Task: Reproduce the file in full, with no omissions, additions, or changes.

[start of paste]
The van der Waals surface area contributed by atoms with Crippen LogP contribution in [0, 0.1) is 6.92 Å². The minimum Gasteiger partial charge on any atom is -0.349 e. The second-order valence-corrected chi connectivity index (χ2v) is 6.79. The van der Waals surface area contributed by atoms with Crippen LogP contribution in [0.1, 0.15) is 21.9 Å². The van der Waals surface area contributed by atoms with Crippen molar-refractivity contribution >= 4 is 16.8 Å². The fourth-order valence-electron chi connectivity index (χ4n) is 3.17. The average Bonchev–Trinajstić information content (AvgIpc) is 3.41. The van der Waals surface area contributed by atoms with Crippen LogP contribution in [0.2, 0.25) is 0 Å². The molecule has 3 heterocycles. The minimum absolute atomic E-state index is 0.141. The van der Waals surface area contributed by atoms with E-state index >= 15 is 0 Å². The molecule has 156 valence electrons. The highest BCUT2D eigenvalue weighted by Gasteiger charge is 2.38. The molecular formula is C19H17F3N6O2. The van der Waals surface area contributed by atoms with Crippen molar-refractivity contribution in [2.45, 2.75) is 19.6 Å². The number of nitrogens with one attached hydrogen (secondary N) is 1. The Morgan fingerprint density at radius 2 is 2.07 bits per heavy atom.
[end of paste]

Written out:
The van der Waals surface area contributed by atoms with Crippen LogP contribution in [0, 0.1) is 6.92 Å². The minimum Gasteiger partial charge on any atom is -0.349 e. The second-order valence-corrected chi connectivity index (χ2v) is 6.79. The van der Waals surface area contributed by atoms with Crippen LogP contribution in [0.1, 0.15) is 21.9 Å². The van der Waals surface area contributed by atoms with Crippen molar-refractivity contribution >= 4 is 16.8 Å². The fourth-order valence-electron chi connectivity index (χ4n) is 3.17. The average Bonchev–Trinajstić information content (AvgIpc) is 3.41. The van der Waals surface area contributed by atoms with Crippen LogP contribution in [0.2, 0.25) is 0 Å². The molecule has 3 heterocycles. The minimum absolute atomic E-state index is 0.141. The van der Waals surface area contributed by atoms with E-state index >= 15 is 0 Å². The molecule has 156 valence electrons. The highest BCUT2D eigenvalue weighted by Gasteiger charge is 2.38. The molecular formula is C19H17F3N6O2. The van der Waals surface area contributed by atoms with Crippen molar-refractivity contribution in [2.45, 2.75) is 19.6 Å². The number of nitrogens with one attached hydrogen (secondary N) is 1. The Morgan fingerprint density at radius 2 is 2.07 bits per heavy atom.